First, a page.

Posted: Friday, July 25, 2008 12:00 am
By RITA ANNAN-BRADY, Staff Writer | 0 comments
Editors note: This is the first in a two part series on Reflex Sympathetic Dystrophy, also known as complex regional pain syndrome.
ESSEX FELLS – A seemingly routine sports injury suffered during a high school softball game last year turned out to be just the beginning of the pain for Rosie Savino of Roseland Avenue.
Like many high school athletes everywhere, Savino, who just turned 17 in June, suffered what was first thought to be a minor injury while at bat in the Essex County semi-finals at West Essex Regional High School in the spring of 2007.
She didn’t think too much about it at the time, although it was very painful. It was much like the kind of injuries suffered by athletes and others all the time. She played on through the pain.
Initial X-rays failed to show a fracture but a second set of X-rays about two weeks later revealed a fracture of her left thumb.
That was in May 2007. In August, Savino was diagnosed with Reflex Sympathetic Dystrophy (RSD) otherwise known as Complex Regional Pain Syndrome (CRPS). Her life since has changed.
A relatively unknown disease to most people, RSD/CRPS can affect anyone. Although it is more common between the ages of 40 and 60, it is becoming increasingly prevalent in children. Described as a progressive disease of the autonomic nervous system, it often follows a simple trauma like a fall or sprain, a broken bone, a sharp force injury such as a knife or bullet wound, or even heart problems, infections or surgery. But in about 30 percent of cases, there is no specific injury.
According to the American Society for CRPS, symptoms include intense burning, aching, tingling or crushing pain, which can affect one, two or even all four extremities. It can also manifest in the face, shoulders, neck eyes or other areas of the body.
In 70 percent of cases, the pain spreads to another part of the body from where it originated. Symptoms, often much more than one would expect from the specific injury, can occur a few hours or a few days after the trauma.
Savino is just one of four local people with the condition The Progress spoke to in the past few weeks.
In Savino’s case, though fairly localized initially to the left hand and wrist, by November it had spread to her knees, ankle, feet and shoulder. She has also experienced blurred vision in the left eye and sporadic loss of hearing and a tremor.
The Savinos think themselves fortunate to have found good and effective medical treatment through the help of a neighbor and friend, Michelle Horvath of Runnymede Road who also has RSD.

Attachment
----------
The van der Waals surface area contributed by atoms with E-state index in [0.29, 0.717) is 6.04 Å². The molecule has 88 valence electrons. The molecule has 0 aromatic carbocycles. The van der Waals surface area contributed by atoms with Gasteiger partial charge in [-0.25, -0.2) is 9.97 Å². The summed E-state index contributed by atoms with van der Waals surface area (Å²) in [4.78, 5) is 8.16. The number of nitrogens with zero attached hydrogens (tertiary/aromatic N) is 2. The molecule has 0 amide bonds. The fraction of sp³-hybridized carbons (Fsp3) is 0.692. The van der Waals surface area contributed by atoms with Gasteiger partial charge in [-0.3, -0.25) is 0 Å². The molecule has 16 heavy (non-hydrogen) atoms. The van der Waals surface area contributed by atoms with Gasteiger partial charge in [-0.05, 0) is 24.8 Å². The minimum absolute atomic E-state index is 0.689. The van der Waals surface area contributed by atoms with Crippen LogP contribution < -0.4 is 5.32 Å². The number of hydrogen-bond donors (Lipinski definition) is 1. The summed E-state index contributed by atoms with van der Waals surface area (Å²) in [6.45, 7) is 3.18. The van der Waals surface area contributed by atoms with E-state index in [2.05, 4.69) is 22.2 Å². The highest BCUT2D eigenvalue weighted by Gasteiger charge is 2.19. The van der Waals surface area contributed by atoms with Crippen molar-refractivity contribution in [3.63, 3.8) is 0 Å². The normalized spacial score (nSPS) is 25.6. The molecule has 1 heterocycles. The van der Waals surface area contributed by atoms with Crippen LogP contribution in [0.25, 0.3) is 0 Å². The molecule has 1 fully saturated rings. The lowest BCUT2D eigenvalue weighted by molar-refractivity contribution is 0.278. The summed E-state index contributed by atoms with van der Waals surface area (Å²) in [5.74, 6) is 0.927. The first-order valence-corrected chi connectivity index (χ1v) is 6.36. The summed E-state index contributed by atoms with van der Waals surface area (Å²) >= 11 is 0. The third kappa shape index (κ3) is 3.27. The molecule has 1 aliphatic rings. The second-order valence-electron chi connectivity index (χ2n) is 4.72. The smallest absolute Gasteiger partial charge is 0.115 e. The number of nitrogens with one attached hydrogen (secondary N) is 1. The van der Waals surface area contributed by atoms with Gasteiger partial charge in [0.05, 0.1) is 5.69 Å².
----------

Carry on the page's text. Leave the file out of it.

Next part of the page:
“We were very lucky that through the help of [Horvath] we got to some of the top RSD doctors in the country, if not the world,” said Savino’s mother, Amy Savino, said.
“With aggressive treatment s, he (Rosie) has attained some remission of her condition and is fighting to retain it and return to school.”
Through Horvath, who has had RSD for three years, the Savinos were able to learn more about the condition and, they say, were prepared for some of the things to come. They were also able to get to some of the best doctors.
After starting out treatment in Morristown with medications and nerve blocks that had virtually no effect, Rosie Savino ended up in November seeing Dr. Robert Schwartzman in Philadelphia who specializes in ketamine treatment for RSD patients.
After being on a waiting list until Jan. 28, she was admitted for a five-day in-hospital ketamine treatment at Hospital for Special Surgery in New York City with Dr. Daniel Richman who collaborates with Schwartzman, who only treats adults.
That made a huge difference Savino said.
“It [her body] stopped moving and it was able to be touched and I could walk normally,” she said. Her eyes have been fine since she said.
Ketamine therapy is a controversial treatment considered experimental by the Food and Drug Administration. The strong anesthetic, known on the streets as Special K, is administered to RSD patients in one of two ways. One consists of a low dose infusion over several days of hospital or out-patient treatment. The other, which is not approved for use in the United States yet, consists of high doses of ketamine to put the patient in a medically-induced coma followed by the continuous infusion of the drug for several days. The latter is performed in Germany and Mexico.
According to the theory of Dr. Schwartzman and researchers in Germany, the ketamine manipulates N-methyl-D-aspartate (NMDA) receptors which permit the transfer of electrical signals between neurons in the brain and the spinal column. Studies show that RSD results when these receptors malfunction causing pain to be magnified. Ketamine, it is believed, might reboot aberrant brain activity and thus normalize the pain messages.
Rosie Savino has had four outpatient treatments at St. Luke’s Roosevelt Hospital in New York which consists of four to five hours of ketamine treatment for two days in a row.
She was able to stay in school until November when the RSD started spreading to other areas of the body. According to research, the condition does spread in about 70 percent of cases, eventually going to the spinal cord then the brain which is why it can manifest in other areas.